For Memorial Day, A Requiem from our own Ben Luxon

As we approach Memorial Day 2020, a Memorial Day unlike any other in our country’s history, it’s good to remember how it originated and what it is meant to memorialize. From

Originally known as Decoration Day, it originated in the years following the Civil War and became an official federal holiday in 1971. Many Americans observe Memorial Day by visiting cemeteries or memorials, holding family gatherings and participating in parades. Unofficially, it marks the beginning of the summer season…

…And some records show that one of the earliest Memorial Day commemorations was organized by a group of freed slaves in Charleston, South Carolina less than a month after the Confederacy surrendered in 1865.

Tradition has it that “Each year on Memorial Day a national moment of remembrance takes place at 3:00 PM local time.” This year, for too many people, that moment will be endless, and personal.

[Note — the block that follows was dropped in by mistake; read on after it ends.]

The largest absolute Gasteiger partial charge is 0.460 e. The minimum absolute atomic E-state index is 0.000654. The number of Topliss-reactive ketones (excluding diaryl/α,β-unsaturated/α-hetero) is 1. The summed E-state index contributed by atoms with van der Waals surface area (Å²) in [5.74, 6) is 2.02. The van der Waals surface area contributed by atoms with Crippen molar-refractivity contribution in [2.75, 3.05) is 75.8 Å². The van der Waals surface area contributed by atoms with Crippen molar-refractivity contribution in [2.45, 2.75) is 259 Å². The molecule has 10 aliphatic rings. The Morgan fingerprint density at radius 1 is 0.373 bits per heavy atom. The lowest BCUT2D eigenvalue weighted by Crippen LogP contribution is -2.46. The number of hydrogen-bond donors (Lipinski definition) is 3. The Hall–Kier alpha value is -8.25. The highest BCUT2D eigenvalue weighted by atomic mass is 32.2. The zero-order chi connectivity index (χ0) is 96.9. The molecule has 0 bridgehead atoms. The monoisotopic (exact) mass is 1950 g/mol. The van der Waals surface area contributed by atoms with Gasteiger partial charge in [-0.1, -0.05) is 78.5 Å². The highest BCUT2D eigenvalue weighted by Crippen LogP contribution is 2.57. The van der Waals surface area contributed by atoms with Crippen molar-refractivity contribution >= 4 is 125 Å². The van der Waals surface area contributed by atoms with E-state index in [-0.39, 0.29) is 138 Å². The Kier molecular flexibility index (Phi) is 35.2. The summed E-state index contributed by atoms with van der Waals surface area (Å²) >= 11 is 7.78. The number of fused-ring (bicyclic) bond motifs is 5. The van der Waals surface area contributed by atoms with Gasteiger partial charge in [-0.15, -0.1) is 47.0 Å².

This year, if you opened your Sunday New York Times and were stunned into a wave of new grief; this year, if you feel that Memorial Day is a day for a requiem, not simply recreation–

Listen to our own Ben Luxon in an excerpt from Benjamin Britten’s War Requiem. The Requiem sets Wilfred Owen poems to music. Ben was close to Britten, and is also a fine reader of Owen poems. Below, a short recording of Ben at Tanglewood in 1986. The YouTube poster says this:

From a performance held at Tanglewood Music Festival in 1986, here are a few excerpts featuring Benjamin Luxon, baritone. Seiji Ozawa conducts, with soprano Carol Vaness and tenor Thomas Moser. The video indicates the performance as July, 1986. It actually took place on August 31, 1986.

1. “Bugles sang”
2. “Be slowly lifted up” (Sonnet: On Seeing a Piece of Our Artillery Brought into Action)
3. “Isaac and Abram”
4. “After the blast of lightning from the east” (The End)

About Wilfred Owen:

Wilfred Owen (1893-1918) was killed by German machine-gun fire leading his men across a canal in northwest France on November 4, 1918. News of his death reached his home a week later as the town’s church bells declared peace. In just thirteen months, in battle, in hospital, and back in battle again, Owen wrote thirty-one war poems, blazing into mature power with many poems considered the finest about war in the English language. They are known for their passion, sorrow, and courage; the unsparing portrayal of the special horrors invented in WW I; and their artistry and technical innovation.